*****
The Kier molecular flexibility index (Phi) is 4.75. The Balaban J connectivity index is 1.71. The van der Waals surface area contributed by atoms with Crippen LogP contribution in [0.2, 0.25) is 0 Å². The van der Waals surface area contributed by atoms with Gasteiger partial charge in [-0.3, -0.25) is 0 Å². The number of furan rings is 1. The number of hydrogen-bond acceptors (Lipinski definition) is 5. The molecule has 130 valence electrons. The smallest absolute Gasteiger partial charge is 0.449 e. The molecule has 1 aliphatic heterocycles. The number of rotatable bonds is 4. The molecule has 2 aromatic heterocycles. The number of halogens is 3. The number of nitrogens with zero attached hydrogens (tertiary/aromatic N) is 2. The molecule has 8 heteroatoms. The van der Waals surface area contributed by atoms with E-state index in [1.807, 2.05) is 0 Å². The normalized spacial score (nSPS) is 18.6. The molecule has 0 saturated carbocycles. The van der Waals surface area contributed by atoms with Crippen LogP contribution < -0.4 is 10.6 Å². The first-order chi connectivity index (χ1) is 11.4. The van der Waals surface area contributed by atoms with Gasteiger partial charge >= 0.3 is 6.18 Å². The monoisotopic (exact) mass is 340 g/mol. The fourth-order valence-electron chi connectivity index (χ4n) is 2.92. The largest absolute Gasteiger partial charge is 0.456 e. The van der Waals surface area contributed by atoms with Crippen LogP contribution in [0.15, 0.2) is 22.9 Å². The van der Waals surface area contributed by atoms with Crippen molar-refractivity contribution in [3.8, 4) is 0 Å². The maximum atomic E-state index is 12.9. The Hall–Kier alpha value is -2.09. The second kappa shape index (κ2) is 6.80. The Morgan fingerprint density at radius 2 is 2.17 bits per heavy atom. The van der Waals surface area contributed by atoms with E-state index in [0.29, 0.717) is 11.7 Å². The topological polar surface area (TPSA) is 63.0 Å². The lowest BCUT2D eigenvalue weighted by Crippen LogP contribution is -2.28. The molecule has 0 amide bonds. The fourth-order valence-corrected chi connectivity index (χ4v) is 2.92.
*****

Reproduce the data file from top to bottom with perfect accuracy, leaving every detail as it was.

The Kier molecular flexibility index (Phi) is 4.75. The Balaban J connectivity index is 1.71. The van der Waals surface area contributed by atoms with Crippen LogP contribution in [0.2, 0.25) is 0 Å². The van der Waals surface area contributed by atoms with Gasteiger partial charge in [-0.3, -0.25) is 0 Å². The number of furan rings is 1. The number of hydrogen-bond acceptors (Lipinski definition) is 5. The molecule has 130 valence electrons. The smallest absolute Gasteiger partial charge is 0.449 e. The molecule has 1 aliphatic heterocycles. The number of rotatable bonds is 4. The molecule has 2 aromatic heterocycles. The number of halogens is 3. The number of nitrogens with zero attached hydrogens (tertiary/aromatic N) is 2. The molecule has 8 heteroatoms. The van der Waals surface area contributed by atoms with E-state index in [1.807, 2.05) is 0 Å². The normalized spacial score (nSPS) is 18.6. The molecule has 0 saturated carbocycles. The van der Waals surface area contributed by atoms with Crippen LogP contribution < -0.4 is 10.6 Å². The first-order chi connectivity index (χ1) is 11.4. The van der Waals surface area contributed by atoms with Gasteiger partial charge >= 0.3 is 6.18 Å². The monoisotopic (exact) mass is 340 g/mol. The fourth-order valence-electron chi connectivity index (χ4n) is 2.92. The largest absolute Gasteiger partial charge is 0.456 e. The van der Waals surface area contributed by atoms with Crippen LogP contribution in [0.15, 0.2) is 22.9 Å². The van der Waals surface area contributed by atoms with Crippen molar-refractivity contribution in [3.8, 4) is 0 Å². The maximum atomic E-state index is 12.9. The Hall–Kier alpha value is -2.09. The second kappa shape index (κ2) is 6.80. The Morgan fingerprint density at radius 2 is 2.17 bits per heavy atom. The van der Waals surface area contributed by atoms with E-state index in [0.29, 0.717) is 11.7 Å². The topological polar surface area (TPSA) is 63.0 Å². The lowest BCUT2D eigenvalue weighted by Crippen LogP contribution is -2.28. The molecule has 0 amide bonds. The fourth-order valence-corrected chi connectivity index (χ4v) is 2.92.